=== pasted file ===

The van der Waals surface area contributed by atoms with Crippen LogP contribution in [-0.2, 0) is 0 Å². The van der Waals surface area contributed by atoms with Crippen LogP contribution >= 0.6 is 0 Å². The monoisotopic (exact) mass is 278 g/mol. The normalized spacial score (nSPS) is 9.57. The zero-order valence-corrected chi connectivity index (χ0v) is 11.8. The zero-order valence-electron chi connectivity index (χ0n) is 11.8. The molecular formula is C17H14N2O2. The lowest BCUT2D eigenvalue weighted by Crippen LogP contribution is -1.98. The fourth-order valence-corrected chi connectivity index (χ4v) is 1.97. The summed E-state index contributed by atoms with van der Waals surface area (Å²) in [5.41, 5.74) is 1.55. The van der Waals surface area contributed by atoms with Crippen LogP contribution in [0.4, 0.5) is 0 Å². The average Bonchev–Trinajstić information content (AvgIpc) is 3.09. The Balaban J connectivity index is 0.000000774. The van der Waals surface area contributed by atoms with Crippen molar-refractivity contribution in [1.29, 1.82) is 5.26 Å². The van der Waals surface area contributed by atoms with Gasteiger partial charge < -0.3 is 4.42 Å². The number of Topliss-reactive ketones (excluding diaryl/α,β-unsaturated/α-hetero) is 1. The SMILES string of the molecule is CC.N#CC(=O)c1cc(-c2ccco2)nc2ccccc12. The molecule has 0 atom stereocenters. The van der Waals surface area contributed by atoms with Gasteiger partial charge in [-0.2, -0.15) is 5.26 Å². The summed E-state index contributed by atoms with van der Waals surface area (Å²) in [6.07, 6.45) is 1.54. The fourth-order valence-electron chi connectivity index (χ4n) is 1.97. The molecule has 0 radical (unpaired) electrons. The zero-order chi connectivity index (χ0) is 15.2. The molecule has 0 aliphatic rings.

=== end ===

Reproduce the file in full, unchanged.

The van der Waals surface area contributed by atoms with Crippen LogP contribution in [-0.2, 0) is 0 Å². The van der Waals surface area contributed by atoms with Crippen LogP contribution >= 0.6 is 0 Å². The monoisotopic (exact) mass is 278 g/mol. The normalized spacial score (nSPS) is 9.57. The zero-order valence-corrected chi connectivity index (χ0v) is 11.8. The zero-order valence-electron chi connectivity index (χ0n) is 11.8. The molecular formula is C17H14N2O2. The lowest BCUT2D eigenvalue weighted by Crippen LogP contribution is -1.98. The fourth-order valence-corrected chi connectivity index (χ4v) is 1.97. The summed E-state index contributed by atoms with van der Waals surface area (Å²) in [5.41, 5.74) is 1.55. The van der Waals surface area contributed by atoms with Crippen LogP contribution in [0.4, 0.5) is 0 Å². The average Bonchev–Trinajstić information content (AvgIpc) is 3.09. The Balaban J connectivity index is 0.000000774. The van der Waals surface area contributed by atoms with Crippen molar-refractivity contribution in [1.29, 1.82) is 5.26 Å². The van der Waals surface area contributed by atoms with Gasteiger partial charge < -0.3 is 4.42 Å². The number of Topliss-reactive ketones (excluding diaryl/α,β-unsaturated/α-hetero) is 1. The SMILES string of the molecule is CC.N#CC(=O)c1cc(-c2ccco2)nc2ccccc12. The molecule has 0 atom stereocenters. The van der Waals surface area contributed by atoms with Gasteiger partial charge in [-0.2, -0.15) is 5.26 Å². The summed E-state index contributed by atoms with van der Waals surface area (Å²) in [6.07, 6.45) is 1.54. The fourth-order valence-electron chi connectivity index (χ4n) is 1.97. The molecule has 0 radical (unpaired) electrons. The zero-order chi connectivity index (χ0) is 15.2. The molecule has 0 aliphatic rings.